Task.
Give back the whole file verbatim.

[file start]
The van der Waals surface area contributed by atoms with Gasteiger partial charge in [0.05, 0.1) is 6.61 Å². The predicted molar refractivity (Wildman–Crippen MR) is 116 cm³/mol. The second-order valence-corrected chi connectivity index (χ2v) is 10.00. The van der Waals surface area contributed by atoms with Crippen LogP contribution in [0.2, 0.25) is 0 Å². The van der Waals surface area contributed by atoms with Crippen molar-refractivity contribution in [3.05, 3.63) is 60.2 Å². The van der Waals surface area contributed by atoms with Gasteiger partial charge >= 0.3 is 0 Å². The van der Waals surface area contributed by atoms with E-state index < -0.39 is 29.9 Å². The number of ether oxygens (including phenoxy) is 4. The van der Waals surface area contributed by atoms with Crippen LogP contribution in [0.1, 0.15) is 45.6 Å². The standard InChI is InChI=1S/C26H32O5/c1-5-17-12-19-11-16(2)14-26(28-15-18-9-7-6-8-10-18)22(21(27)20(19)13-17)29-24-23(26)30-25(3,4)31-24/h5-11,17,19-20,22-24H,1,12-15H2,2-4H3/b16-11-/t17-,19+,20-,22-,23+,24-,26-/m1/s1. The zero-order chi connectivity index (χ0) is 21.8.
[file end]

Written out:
The van der Waals surface area contributed by atoms with Gasteiger partial charge in [0.05, 0.1) is 6.61 Å². The predicted molar refractivity (Wildman–Crippen MR) is 116 cm³/mol. The second-order valence-corrected chi connectivity index (χ2v) is 10.00. The van der Waals surface area contributed by atoms with Crippen LogP contribution in [0.2, 0.25) is 0 Å². The van der Waals surface area contributed by atoms with Crippen molar-refractivity contribution in [3.05, 3.63) is 60.2 Å². The van der Waals surface area contributed by atoms with Gasteiger partial charge >= 0.3 is 0 Å². The van der Waals surface area contributed by atoms with E-state index < -0.39 is 29.9 Å². The number of ether oxygens (including phenoxy) is 4. The van der Waals surface area contributed by atoms with Crippen LogP contribution in [0.1, 0.15) is 45.6 Å². The standard InChI is InChI=1S/C26H32O5/c1-5-17-12-19-11-16(2)14-26(28-15-18-9-7-6-8-10-18)22(21(27)20(19)13-17)29-24-23(26)30-25(3,4)31-24/h5-11,17,19-20,22-24H,1,12-15H2,2-4H3/b16-11-/t17-,19+,20-,22-,23+,24-,26-/m1/s1. The zero-order chi connectivity index (χ0) is 21.8.